3D printers for additive manufacturing (the technical term for this process) have become standard in many industrial sectors within only a few years. They are able to produce plastic as well as metallic components. The respective alloy is added as a fine powder, melted by a laser beam, and repeatedly applied layer by layer to form the target component. For the last few years, fuel injection nozzles for aircraft engines, among other things, have been produced using this additive manufacturing method also known as laser cladding.

The laser beam allows to not only melt the respective material but also to heat the top layer of the already resolidified metal. This is exactly what the team of the Max Planck researchers in Düsseldorf used to specifically change the crystal structure of the steel in individual metal layers – and thus influence the mechanical properties without changing the chemical composition.

Pauses in the printing process allow the formation of hardening precipitates

Material design by laser: Thanks to a new technique, layers with different properties can be created in a special alloy during 3D printing.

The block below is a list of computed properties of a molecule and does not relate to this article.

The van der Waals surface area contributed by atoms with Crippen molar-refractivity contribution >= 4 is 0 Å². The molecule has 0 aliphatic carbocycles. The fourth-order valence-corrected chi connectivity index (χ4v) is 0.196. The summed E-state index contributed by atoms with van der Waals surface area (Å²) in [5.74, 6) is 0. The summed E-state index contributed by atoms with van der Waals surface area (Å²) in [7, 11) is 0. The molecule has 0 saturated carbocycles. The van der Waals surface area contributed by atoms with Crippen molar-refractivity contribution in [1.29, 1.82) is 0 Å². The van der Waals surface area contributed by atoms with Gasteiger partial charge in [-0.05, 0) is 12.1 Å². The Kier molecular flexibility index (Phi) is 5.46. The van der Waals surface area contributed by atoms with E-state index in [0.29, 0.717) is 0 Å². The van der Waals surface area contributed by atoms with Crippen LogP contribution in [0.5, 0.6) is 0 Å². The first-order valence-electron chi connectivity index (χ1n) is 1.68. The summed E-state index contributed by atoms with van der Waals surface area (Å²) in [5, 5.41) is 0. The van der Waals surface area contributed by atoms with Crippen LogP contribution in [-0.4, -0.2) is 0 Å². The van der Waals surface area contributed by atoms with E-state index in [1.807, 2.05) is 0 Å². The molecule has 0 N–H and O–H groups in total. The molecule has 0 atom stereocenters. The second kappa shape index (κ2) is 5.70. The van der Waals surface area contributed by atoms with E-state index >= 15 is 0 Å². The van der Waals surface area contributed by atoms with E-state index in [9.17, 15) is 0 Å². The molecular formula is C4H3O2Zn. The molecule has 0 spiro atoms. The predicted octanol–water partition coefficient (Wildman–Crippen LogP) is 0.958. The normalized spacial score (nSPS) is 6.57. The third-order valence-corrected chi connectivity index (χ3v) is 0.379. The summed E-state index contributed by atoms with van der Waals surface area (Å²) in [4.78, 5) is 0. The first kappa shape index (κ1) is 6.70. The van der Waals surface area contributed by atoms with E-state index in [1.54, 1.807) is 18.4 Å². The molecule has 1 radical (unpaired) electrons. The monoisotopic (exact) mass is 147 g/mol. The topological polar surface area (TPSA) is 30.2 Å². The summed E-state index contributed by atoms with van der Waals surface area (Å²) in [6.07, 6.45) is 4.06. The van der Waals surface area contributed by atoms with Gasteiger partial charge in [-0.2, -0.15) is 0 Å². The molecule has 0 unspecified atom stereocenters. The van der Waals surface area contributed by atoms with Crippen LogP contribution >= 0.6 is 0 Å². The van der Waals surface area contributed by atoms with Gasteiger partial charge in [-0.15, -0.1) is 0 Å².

They developed an alloy consisting of iron, nickel, and titanium. At first, this alloy is relatively soft. “Under certain conditions, small nickel–titanium micro-structures form. These, so-called precipitates, harden the material”, explains Kürnsteiner. “When subjected to mechanical stress, they hinder the movement of dislocations within the crystal lattice that is characteristic of plastic deformation”.

In order to be able to create the nickel–titanium structures, the researchers interrupt the printing process for a certain time after each newly deposited layer. The metal cools down to below 195°C. “Below this temperature, a transformation of the crystal structure occurs in the steel”, explains Eric Jägle, head of the “Alloys for Additive Manufacturing” group at the Max-Planck-Institut für Eisenforschung and, since January 2020, professor at the University of the Bundeswehr Munich. "The so-called martensite phase is formed, and only in this phase can the nickel-titanium microstructures be created." However, in order to allow precipitates to form, reheating is necessary. To achieve this reheating the researchers exploit the laser energy used to deposit the subsequent layer.

This additional effect caused by the laser beam of the 3D printer is referred to as intrinsic heat treatment. Layers that have been directly covered with the next layer without interruption remain softer because they are not yet present as martensite at this point.